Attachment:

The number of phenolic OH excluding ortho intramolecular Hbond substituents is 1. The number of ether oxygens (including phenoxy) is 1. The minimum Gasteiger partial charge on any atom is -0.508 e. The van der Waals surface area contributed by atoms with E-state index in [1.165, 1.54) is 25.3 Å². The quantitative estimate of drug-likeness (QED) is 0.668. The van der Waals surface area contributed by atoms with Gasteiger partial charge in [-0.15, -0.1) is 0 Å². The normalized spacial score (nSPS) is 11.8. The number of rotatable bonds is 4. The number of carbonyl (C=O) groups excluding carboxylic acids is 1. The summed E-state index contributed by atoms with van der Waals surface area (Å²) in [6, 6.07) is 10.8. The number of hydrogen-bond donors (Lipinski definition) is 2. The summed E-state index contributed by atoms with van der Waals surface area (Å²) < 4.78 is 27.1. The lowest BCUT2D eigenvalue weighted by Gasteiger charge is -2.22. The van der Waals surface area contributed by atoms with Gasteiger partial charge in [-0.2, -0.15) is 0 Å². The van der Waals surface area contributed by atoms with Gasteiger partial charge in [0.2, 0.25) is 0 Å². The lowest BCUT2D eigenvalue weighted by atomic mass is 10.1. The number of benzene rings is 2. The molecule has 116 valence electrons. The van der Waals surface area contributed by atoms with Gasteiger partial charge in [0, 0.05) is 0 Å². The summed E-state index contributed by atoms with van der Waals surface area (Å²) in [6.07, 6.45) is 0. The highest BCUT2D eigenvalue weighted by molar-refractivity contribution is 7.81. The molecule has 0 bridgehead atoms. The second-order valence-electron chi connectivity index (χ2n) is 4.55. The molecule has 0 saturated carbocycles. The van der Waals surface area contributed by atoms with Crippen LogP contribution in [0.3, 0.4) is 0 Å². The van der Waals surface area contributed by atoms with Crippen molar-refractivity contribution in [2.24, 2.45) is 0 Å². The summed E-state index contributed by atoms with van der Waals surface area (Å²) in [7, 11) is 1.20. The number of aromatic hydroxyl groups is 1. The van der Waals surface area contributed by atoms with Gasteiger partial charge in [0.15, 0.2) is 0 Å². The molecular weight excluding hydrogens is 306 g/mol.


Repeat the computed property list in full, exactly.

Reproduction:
The number of phenolic OH excluding ortho intramolecular Hbond substituents is 1. The number of ether oxygens (including phenoxy) is 1. The minimum Gasteiger partial charge on any atom is -0.508 e. The van der Waals surface area contributed by atoms with E-state index in [1.165, 1.54) is 25.3 Å². The quantitative estimate of drug-likeness (QED) is 0.668. The van der Waals surface area contributed by atoms with Gasteiger partial charge in [-0.15, -0.1) is 0 Å². The normalized spacial score (nSPS) is 11.8. The number of rotatable bonds is 4. The number of carbonyl (C=O) groups excluding carboxylic acids is 1. The summed E-state index contributed by atoms with van der Waals surface area (Å²) in [6, 6.07) is 10.8. The number of hydrogen-bond donors (Lipinski definition) is 2. The summed E-state index contributed by atoms with van der Waals surface area (Å²) < 4.78 is 27.1. The lowest BCUT2D eigenvalue weighted by Gasteiger charge is -2.22. The van der Waals surface area contributed by atoms with Gasteiger partial charge in [-0.2, -0.15) is 0 Å². The van der Waals surface area contributed by atoms with Gasteiger partial charge in [0.2, 0.25) is 0 Å². The lowest BCUT2D eigenvalue weighted by atomic mass is 10.1. The number of benzene rings is 2. The molecule has 116 valence electrons. The van der Waals surface area contributed by atoms with Gasteiger partial charge in [0, 0.05) is 0 Å². The summed E-state index contributed by atoms with van der Waals surface area (Å²) in [6.07, 6.45) is 0. The highest BCUT2D eigenvalue weighted by molar-refractivity contribution is 7.81. The molecule has 0 bridgehead atoms. The second-order valence-electron chi connectivity index (χ2n) is 4.55. The molecule has 0 saturated carbocycles. The van der Waals surface area contributed by atoms with Crippen LogP contribution in [0.3, 0.4) is 0 Å². The van der Waals surface area contributed by atoms with Crippen molar-refractivity contribution in [2.24, 2.45) is 0 Å². The summed E-state index contributed by atoms with van der Waals surface area (Å²) in [7, 11) is 1.20. The number of aromatic hydroxyl groups is 1. The van der Waals surface area contributed by atoms with Gasteiger partial charge in [0.15, 0.2) is 0 Å². The molecular weight excluding hydrogens is 306 g/mol.